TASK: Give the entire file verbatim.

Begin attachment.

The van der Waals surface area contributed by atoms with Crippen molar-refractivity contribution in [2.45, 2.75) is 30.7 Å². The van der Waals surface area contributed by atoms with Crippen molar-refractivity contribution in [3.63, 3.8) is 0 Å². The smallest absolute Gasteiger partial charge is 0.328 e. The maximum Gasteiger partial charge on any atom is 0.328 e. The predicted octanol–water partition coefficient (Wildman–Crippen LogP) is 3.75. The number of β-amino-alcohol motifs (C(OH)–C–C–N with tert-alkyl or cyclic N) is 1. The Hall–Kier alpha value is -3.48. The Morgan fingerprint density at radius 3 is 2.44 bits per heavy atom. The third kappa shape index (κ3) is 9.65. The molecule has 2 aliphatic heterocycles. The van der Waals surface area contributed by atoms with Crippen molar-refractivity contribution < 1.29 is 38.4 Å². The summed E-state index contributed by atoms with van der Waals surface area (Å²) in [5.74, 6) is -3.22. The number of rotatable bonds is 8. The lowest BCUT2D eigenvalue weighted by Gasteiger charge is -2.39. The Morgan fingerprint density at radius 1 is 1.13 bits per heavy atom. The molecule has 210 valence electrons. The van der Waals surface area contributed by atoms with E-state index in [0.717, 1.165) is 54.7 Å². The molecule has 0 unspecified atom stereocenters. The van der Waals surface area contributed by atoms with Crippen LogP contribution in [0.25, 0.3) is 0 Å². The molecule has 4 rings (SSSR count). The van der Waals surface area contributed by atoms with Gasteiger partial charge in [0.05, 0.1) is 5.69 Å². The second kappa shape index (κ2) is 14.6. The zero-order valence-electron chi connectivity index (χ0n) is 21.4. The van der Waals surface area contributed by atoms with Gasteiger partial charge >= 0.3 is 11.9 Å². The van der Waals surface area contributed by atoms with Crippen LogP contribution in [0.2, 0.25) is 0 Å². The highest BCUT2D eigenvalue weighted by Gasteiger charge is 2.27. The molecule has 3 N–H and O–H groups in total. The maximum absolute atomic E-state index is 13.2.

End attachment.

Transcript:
The van der Waals surface area contributed by atoms with Crippen molar-refractivity contribution in [2.45, 2.75) is 30.7 Å². The van der Waals surface area contributed by atoms with Crippen molar-refractivity contribution in [3.63, 3.8) is 0 Å². The smallest absolute Gasteiger partial charge is 0.328 e. The maximum Gasteiger partial charge on any atom is 0.328 e. The predicted octanol–water partition coefficient (Wildman–Crippen LogP) is 3.75. The number of β-amino-alcohol motifs (C(OH)–C–C–N with tert-alkyl or cyclic N) is 1. The Hall–Kier alpha value is -3.48. The Morgan fingerprint density at radius 3 is 2.44 bits per heavy atom. The third kappa shape index (κ3) is 9.65. The molecule has 2 aliphatic heterocycles. The van der Waals surface area contributed by atoms with Crippen molar-refractivity contribution < 1.29 is 38.4 Å². The summed E-state index contributed by atoms with van der Waals surface area (Å²) in [5.74, 6) is -3.22. The number of rotatable bonds is 8. The lowest BCUT2D eigenvalue weighted by Gasteiger charge is -2.39. The Morgan fingerprint density at radius 1 is 1.13 bits per heavy atom. The molecule has 210 valence electrons. The van der Waals surface area contributed by atoms with E-state index in [0.717, 1.165) is 54.7 Å². The molecule has 0 unspecified atom stereocenters. The van der Waals surface area contributed by atoms with Crippen LogP contribution in [0.25, 0.3) is 0 Å². The molecule has 4 rings (SSSR count). The van der Waals surface area contributed by atoms with Gasteiger partial charge in [0.05, 0.1) is 5.69 Å². The second kappa shape index (κ2) is 14.6. The zero-order valence-electron chi connectivity index (χ0n) is 21.4. The van der Waals surface area contributed by atoms with Gasteiger partial charge >= 0.3 is 11.9 Å². The van der Waals surface area contributed by atoms with Crippen LogP contribution in [0.2, 0.25) is 0 Å². The highest BCUT2D eigenvalue weighted by Gasteiger charge is 2.27. The molecule has 3 N–H and O–H groups in total. The maximum absolute atomic E-state index is 13.2.